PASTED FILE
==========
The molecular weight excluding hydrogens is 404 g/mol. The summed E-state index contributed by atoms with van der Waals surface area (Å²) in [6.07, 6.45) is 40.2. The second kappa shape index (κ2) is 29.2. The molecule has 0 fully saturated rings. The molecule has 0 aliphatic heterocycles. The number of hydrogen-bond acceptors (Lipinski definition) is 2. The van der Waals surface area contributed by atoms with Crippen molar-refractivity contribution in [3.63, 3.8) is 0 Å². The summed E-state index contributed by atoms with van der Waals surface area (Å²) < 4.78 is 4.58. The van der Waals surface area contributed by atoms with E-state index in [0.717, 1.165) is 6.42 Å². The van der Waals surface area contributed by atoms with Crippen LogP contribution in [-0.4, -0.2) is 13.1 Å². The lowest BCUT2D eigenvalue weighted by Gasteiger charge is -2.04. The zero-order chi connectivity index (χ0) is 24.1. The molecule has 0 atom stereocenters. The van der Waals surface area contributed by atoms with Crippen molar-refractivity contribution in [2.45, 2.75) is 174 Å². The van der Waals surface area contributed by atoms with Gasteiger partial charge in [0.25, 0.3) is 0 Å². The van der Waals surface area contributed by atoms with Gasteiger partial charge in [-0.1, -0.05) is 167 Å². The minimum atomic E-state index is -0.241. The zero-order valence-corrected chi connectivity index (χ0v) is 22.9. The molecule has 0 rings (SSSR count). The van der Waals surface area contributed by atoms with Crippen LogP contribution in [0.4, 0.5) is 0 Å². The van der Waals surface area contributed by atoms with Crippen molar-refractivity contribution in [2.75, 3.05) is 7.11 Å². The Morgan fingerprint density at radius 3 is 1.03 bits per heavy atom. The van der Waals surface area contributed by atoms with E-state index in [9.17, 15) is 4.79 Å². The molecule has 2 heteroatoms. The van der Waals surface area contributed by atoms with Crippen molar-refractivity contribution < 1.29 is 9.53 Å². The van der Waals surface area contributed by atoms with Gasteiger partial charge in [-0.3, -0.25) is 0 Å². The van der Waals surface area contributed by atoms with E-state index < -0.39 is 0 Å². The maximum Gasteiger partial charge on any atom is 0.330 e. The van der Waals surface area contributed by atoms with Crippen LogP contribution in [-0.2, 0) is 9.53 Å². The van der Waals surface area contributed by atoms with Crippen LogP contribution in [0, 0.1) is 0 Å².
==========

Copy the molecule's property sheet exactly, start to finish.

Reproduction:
The molecular weight excluding hydrogens is 404 g/mol. The summed E-state index contributed by atoms with van der Waals surface area (Å²) in [6.07, 6.45) is 40.2. The second kappa shape index (κ2) is 29.2. The molecule has 0 fully saturated rings. The molecule has 0 aliphatic heterocycles. The number of hydrogen-bond acceptors (Lipinski definition) is 2. The van der Waals surface area contributed by atoms with Crippen molar-refractivity contribution in [3.63, 3.8) is 0 Å². The summed E-state index contributed by atoms with van der Waals surface area (Å²) < 4.78 is 4.58. The van der Waals surface area contributed by atoms with E-state index in [0.717, 1.165) is 6.42 Å². The van der Waals surface area contributed by atoms with Crippen LogP contribution in [-0.4, -0.2) is 13.1 Å². The lowest BCUT2D eigenvalue weighted by Gasteiger charge is -2.04. The zero-order chi connectivity index (χ0) is 24.1. The molecule has 0 atom stereocenters. The van der Waals surface area contributed by atoms with Crippen molar-refractivity contribution in [2.45, 2.75) is 174 Å². The van der Waals surface area contributed by atoms with Gasteiger partial charge in [0.25, 0.3) is 0 Å². The van der Waals surface area contributed by atoms with Gasteiger partial charge in [-0.1, -0.05) is 167 Å². The minimum atomic E-state index is -0.241. The zero-order valence-corrected chi connectivity index (χ0v) is 22.9. The molecule has 0 rings (SSSR count). The van der Waals surface area contributed by atoms with Crippen LogP contribution in [0.4, 0.5) is 0 Å². The van der Waals surface area contributed by atoms with Crippen molar-refractivity contribution in [2.75, 3.05) is 7.11 Å². The Morgan fingerprint density at radius 3 is 1.03 bits per heavy atom. The van der Waals surface area contributed by atoms with E-state index in [9.17, 15) is 4.79 Å². The molecule has 2 heteroatoms. The van der Waals surface area contributed by atoms with Crippen molar-refractivity contribution < 1.29 is 9.53 Å². The van der Waals surface area contributed by atoms with Gasteiger partial charge in [-0.3, -0.25) is 0 Å². The van der Waals surface area contributed by atoms with E-state index < -0.39 is 0 Å². The maximum Gasteiger partial charge on any atom is 0.330 e. The van der Waals surface area contributed by atoms with Crippen LogP contribution in [-0.2, 0) is 9.53 Å². The van der Waals surface area contributed by atoms with Crippen LogP contribution in [0, 0.1) is 0 Å².